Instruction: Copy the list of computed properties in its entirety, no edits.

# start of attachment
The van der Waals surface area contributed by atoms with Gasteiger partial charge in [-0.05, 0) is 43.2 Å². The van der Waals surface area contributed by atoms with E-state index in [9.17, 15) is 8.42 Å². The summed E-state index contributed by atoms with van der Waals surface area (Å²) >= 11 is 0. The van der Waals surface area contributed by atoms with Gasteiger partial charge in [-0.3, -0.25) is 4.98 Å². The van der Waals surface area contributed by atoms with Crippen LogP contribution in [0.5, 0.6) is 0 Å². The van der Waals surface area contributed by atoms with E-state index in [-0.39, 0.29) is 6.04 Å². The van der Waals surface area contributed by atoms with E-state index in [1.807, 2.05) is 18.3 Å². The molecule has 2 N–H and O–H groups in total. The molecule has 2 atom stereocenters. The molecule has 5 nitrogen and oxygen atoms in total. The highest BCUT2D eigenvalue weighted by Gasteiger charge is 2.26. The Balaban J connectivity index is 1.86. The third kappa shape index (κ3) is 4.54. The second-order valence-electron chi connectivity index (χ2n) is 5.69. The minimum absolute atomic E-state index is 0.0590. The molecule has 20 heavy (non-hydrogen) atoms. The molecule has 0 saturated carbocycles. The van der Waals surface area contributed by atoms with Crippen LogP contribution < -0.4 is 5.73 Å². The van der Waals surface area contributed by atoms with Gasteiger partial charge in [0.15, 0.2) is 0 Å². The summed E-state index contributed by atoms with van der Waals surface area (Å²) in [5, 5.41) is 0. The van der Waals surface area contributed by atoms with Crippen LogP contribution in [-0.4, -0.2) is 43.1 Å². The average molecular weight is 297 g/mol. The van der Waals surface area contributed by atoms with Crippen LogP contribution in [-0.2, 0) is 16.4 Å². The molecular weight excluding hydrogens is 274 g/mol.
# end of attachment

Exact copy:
The van der Waals surface area contributed by atoms with Gasteiger partial charge in [-0.05, 0) is 43.2 Å². The van der Waals surface area contributed by atoms with E-state index in [9.17, 15) is 8.42 Å². The summed E-state index contributed by atoms with van der Waals surface area (Å²) >= 11 is 0. The van der Waals surface area contributed by atoms with Gasteiger partial charge in [-0.3, -0.25) is 4.98 Å². The van der Waals surface area contributed by atoms with Crippen LogP contribution in [0.5, 0.6) is 0 Å². The van der Waals surface area contributed by atoms with E-state index in [-0.39, 0.29) is 6.04 Å². The van der Waals surface area contributed by atoms with E-state index in [1.807, 2.05) is 18.3 Å². The molecule has 2 N–H and O–H groups in total. The molecule has 2 atom stereocenters. The molecule has 5 nitrogen and oxygen atoms in total. The highest BCUT2D eigenvalue weighted by Gasteiger charge is 2.26. The Balaban J connectivity index is 1.86. The third kappa shape index (κ3) is 4.54. The second-order valence-electron chi connectivity index (χ2n) is 5.69. The minimum absolute atomic E-state index is 0.0590. The molecule has 20 heavy (non-hydrogen) atoms. The molecule has 0 saturated carbocycles. The van der Waals surface area contributed by atoms with Crippen LogP contribution < -0.4 is 5.73 Å². The van der Waals surface area contributed by atoms with Gasteiger partial charge in [0.15, 0.2) is 0 Å². The summed E-state index contributed by atoms with van der Waals surface area (Å²) in [5, 5.41) is 0. The van der Waals surface area contributed by atoms with Crippen LogP contribution in [-0.4, -0.2) is 43.1 Å². The average molecular weight is 297 g/mol. The van der Waals surface area contributed by atoms with Crippen LogP contribution in [-0.2, 0) is 16.4 Å². The molecular weight excluding hydrogens is 274 g/mol.